Students placed on ‘Do Not Disturb’ with new phone policy

Charlotte Geyskens and Ella Bowker

At the beginning of this school year, the ETHS administration introduced a new cell phone policy for students. 

The policy, which was introduced via email on the first day of school, specifies, “Cell phones are not to be used in academic spaces (classrooms/labs) without permission from the teacher or school staff… Cell phones and electronic devices, earbuds, and/or earphones must not be visible, must be turned off or muted during the entire class period, and before entering offices, libraries, instructional spaces, or academic areas.” 

Teachers held mixed feelings about the new policy.

One concern teachers voiced centered around how students’ current relationship with phones may not correlate well with being in higher learning institutions or workplaces. 

“I want you all to be able to learn to navigate phones plus life, because in a year or more, you’re going to be in college or out in the world and need to do that on your own,” said Forensics teacher Adam Held. 

Besides anxieties about interference with plans for the future, teachers are also nervous about how phones are affecting students now. 

“My number one concern is around students’ mental health. Students have told me stories about being bullied online and how text messages in class foster further conflicts outside of class. It makes me worried that there is something that not just distracts the student from opportunities for them to learn and get the most out of class, but that there is such a larger social distraction that isn’t safe sometimes,” said English and Reading teacher Patricia Delacruz. 

Since the release of the policy, teachers have adapted it into their classes in different ways. Some, like Delacruz, allow students to use their phones if in an emergency. Others, like Held, chose to use a new program. PocketPoints, an app that tracks how much time a student has their phone off during class, gives students points towards gift cards for different restaurants based off of that amount of off-screen time. 

“There’s two ways to motivate someone. It’s through positive rewards or negative consequences. For this class environment and building relationships with kids, which I think Evanston makes their number one priority, a positive reward system is better for building those relationships and encouraging kids to do things in a better way,” said Held.

As teachers figure out ways to implement the policy in a way that fits their classroom spaces, student reactions have mostly been negative. Many don’t believe the policy will make any positive change. 

“I think kids will just continue to try and sneak phone usage, and I don’t think [banning phones from classrooms]that’s the best way around that,” said sophomore Jexa Edinberg. In contrast to Held’s concerns, Edinberg also pointed out that colleges and workplaces will not have specific cell phone policies and will rely on individual people to regulate themselves.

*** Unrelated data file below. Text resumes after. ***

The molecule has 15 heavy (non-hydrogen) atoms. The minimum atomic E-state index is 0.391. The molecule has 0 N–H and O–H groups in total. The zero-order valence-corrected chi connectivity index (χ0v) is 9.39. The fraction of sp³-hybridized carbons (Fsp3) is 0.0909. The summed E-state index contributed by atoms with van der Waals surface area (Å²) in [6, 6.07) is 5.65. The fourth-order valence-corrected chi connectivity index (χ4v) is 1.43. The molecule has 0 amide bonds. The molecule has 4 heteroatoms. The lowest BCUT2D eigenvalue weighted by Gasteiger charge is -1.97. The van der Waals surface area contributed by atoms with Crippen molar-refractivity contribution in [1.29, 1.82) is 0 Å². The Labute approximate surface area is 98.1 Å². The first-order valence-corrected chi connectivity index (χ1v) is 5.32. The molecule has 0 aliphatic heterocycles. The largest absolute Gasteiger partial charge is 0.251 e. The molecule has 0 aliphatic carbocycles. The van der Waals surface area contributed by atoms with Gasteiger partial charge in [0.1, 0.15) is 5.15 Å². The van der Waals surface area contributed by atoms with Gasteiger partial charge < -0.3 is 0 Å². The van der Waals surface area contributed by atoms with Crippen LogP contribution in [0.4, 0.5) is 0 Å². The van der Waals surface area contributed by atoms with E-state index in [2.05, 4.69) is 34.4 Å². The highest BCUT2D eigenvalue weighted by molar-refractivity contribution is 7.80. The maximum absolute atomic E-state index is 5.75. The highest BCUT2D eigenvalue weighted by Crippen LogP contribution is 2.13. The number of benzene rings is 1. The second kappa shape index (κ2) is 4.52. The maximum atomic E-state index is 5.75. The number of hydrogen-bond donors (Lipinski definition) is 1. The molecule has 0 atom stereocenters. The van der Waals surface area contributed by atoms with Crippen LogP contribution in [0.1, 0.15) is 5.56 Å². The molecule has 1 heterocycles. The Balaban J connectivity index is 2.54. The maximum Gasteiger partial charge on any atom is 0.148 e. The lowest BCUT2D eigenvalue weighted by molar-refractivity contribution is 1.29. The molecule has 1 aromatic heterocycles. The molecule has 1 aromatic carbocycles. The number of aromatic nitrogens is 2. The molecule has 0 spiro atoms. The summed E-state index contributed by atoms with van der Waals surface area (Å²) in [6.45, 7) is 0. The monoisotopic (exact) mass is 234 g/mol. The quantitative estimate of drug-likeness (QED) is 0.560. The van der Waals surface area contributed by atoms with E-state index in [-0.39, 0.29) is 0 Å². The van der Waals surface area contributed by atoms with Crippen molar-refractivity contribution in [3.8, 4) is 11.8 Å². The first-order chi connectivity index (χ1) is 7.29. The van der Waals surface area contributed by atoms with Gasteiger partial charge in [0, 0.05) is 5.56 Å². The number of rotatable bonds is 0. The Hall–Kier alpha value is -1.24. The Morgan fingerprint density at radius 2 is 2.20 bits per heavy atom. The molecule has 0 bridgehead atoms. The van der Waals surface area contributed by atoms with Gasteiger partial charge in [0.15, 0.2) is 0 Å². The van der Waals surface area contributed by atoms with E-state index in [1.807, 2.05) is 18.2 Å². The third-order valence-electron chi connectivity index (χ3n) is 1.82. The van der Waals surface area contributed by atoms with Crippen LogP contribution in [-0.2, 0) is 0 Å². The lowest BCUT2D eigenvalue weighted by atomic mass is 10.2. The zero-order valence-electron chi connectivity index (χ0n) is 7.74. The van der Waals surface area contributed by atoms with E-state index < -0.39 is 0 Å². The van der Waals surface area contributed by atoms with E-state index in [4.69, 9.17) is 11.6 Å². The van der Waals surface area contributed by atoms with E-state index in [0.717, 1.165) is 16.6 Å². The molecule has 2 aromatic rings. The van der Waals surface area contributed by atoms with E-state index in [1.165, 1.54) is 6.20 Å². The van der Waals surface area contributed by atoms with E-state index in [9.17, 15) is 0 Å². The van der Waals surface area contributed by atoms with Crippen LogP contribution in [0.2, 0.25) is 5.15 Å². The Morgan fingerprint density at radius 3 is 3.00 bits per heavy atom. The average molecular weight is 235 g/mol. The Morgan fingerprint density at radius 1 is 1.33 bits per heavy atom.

Additionally, students pointed out that phones can actually help some students academically. 

“I find the part where I can’t listen to music in class to be really hard for me, because that is a way that I stay grounded to focus on my work,” said senior Elliot Jamison. 

Some of the issues caused by phones last year may have been residual damage from the year that everyone spent online. 

“Last year, I agree that there was an excess of phone usage, because we just came out of COVID, and we were so used to being on technology. Half of the kids were on their phone while on Zoom, so it makes sense that kids were on their phones more,” said senior Amira Grace. 

While some students can see the purpose behind the policy, the implementation was confusing.

“I am not going to sit here and say that there wasn’t an email sent out with all the policies, because I know that was sent out in the beginning of the school year. However, I think the administration knows that a lot of students don’t check their email often,” said Grace. 

The manner in which the policy was communicated led to panic among many students, including Edinberg, who at first was afraid that they could be penalized for using their headphones during passing periods. 

According to Assistant Superintendent and Principal Taya Kinzie, the policy was a reaction to last year’s more lenient post-COVID regulations. 

“I think we tried to provide a lot of support and grace and give a lot of latitude [with the amount of phone usage]. That worked well in many ways, and in some ways, it didn’t… So that’s why we’ve all been having many conversations even last year about how to hold ourselves in loving accountability.” 

Combined with the new tardy policies and lunch policies, loving accountability is an overarching theme this year for the administration. However, students are primarily focused on how the policy will affect their lives.